This stream of M6 Theatre Company’s hit show for young theatre lovers is the tale of an ordinary Yorkshire family who do something extraordinary.

What makes M6 great is they have genuine confidence that their work aimed at the 4 plus market can have some substance, so writer Mike Kenny plays fast and loose with structure, and it sometimes feels almost meta, which will keep the grown-ups engaged too.

Inspired by a real story, a Yorkshire window cleaner gives it all up to run away to join the circus in South Africa where he and his sensible wife Ma plus gung-ho daughter Titch perform as acrobats. Along the way they acquire a baby Sumatran tiger Ella, who they raise as their pet, and when they give up their life in the circus spotlight they take this fully grown killing machine home to live in their small village.

Kenny has been writing for young audiences for years, so knows they are much more sophisticated than you might think, but at an hour the show is just long to keep their attention. Along the way he subtly drops in the positive messages like sticking together, following your dreams and daring to be different as Ma notes the circus is a safe home for ‘people of all sorts’, including a bearded lady and a rubber man.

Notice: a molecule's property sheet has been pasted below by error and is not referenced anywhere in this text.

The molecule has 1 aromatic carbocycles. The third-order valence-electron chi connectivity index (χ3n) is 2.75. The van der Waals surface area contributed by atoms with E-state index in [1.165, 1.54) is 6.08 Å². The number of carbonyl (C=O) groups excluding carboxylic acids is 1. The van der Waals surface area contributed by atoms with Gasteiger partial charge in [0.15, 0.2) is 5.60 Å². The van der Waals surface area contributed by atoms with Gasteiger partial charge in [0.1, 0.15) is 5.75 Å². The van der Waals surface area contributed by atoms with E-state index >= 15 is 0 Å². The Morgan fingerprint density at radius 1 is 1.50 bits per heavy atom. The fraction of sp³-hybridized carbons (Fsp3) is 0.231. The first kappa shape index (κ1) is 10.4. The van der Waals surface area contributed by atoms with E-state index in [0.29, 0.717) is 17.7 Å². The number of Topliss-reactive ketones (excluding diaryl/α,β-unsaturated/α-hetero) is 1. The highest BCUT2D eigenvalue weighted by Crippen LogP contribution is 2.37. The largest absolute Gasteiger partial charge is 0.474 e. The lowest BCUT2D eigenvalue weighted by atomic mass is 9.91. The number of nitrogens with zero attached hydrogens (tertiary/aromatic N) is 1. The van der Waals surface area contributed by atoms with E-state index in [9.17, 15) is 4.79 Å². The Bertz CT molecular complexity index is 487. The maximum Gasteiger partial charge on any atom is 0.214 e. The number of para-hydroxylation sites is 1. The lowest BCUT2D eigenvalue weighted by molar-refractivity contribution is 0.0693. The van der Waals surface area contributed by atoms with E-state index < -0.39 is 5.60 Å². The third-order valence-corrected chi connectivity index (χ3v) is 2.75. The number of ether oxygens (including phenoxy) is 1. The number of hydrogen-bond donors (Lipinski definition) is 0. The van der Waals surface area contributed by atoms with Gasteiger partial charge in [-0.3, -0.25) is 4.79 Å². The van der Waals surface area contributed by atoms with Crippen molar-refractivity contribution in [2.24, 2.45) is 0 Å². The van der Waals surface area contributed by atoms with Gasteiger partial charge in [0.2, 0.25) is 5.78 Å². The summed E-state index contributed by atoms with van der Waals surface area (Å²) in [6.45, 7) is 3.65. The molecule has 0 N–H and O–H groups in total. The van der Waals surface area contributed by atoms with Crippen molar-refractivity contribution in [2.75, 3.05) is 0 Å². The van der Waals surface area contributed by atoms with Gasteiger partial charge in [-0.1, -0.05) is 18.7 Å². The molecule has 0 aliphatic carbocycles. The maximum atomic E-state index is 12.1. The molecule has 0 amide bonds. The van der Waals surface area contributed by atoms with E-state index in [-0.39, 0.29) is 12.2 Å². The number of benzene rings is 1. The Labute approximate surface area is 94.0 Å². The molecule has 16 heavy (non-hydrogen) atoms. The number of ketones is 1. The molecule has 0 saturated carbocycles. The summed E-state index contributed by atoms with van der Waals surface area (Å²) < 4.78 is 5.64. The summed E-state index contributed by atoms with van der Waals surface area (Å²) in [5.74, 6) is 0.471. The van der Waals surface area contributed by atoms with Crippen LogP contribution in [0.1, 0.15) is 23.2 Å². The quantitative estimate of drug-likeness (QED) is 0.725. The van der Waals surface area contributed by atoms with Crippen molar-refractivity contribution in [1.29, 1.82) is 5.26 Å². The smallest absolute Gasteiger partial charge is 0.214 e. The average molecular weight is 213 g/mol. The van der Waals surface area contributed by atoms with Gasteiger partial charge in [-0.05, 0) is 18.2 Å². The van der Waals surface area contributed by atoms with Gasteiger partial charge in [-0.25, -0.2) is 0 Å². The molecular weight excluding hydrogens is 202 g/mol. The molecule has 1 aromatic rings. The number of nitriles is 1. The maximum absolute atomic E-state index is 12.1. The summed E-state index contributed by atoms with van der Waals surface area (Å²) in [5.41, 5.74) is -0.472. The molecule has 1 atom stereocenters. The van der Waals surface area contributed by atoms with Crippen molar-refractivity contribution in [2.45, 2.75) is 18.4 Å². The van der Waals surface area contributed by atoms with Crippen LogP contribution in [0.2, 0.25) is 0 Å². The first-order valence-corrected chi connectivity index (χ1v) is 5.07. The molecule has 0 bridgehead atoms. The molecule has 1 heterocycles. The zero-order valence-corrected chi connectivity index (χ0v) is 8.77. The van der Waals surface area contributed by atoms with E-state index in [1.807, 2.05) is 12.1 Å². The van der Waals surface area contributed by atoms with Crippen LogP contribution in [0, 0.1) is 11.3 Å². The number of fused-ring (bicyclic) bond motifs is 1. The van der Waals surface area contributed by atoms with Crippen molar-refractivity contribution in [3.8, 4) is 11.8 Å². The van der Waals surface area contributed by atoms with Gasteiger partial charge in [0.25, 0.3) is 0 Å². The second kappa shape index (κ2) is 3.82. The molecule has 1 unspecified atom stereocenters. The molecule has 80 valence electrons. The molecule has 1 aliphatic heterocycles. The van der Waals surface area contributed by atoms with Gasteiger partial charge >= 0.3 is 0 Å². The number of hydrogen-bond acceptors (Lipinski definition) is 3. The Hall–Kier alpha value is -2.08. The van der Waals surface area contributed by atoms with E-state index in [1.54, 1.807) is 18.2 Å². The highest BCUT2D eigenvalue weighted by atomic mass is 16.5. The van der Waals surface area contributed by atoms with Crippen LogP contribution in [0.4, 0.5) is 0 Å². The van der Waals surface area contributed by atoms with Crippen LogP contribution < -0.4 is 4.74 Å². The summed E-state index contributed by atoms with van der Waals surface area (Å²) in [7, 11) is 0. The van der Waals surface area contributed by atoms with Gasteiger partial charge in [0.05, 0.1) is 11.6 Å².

Gilly Baskeyfield’s direction is suitably broad allowing the performers plenty of latitude to sing, dance and cavort round the space. Nicola Jayne Ingram, now a wonderful stalwart of the old school Lawrence Batley Theatre panto, is a no-nonsense matriarch anchoring the big dreams of Owen Gaynor’s optimistic and loving Pa. Sophia Hatfield’s Titch is a tomboyish bundle of energy, who a real-life audience would be cheering on as she fights to keep her soft as you like tiger safe, even when council officials come round to take Ella away.

The cast belt out James Atherton’s upbeat songs and make the most of Joss Matzen’s simple, but versatile, set based around the railway carriage the family lived in on the other side of the world. They also turn their hand to puppetry forcing the audience to really use their imagination as they conjure up Ella as a baby and then a fierce adult, albeit a slightly mechanical version.

While it’s all too easy to patronise younger theatre goers, this complex but always warm-hearted piece is perfect for any desperate parents locked down with bored young children who need something entertaining and thought provoking to divert them for an hour or so.

To stream A Tiger's Tale go to

Reviewer: Paul Clarke

Reviewed: 10th May 2020

North West End UK Rating: ★★★★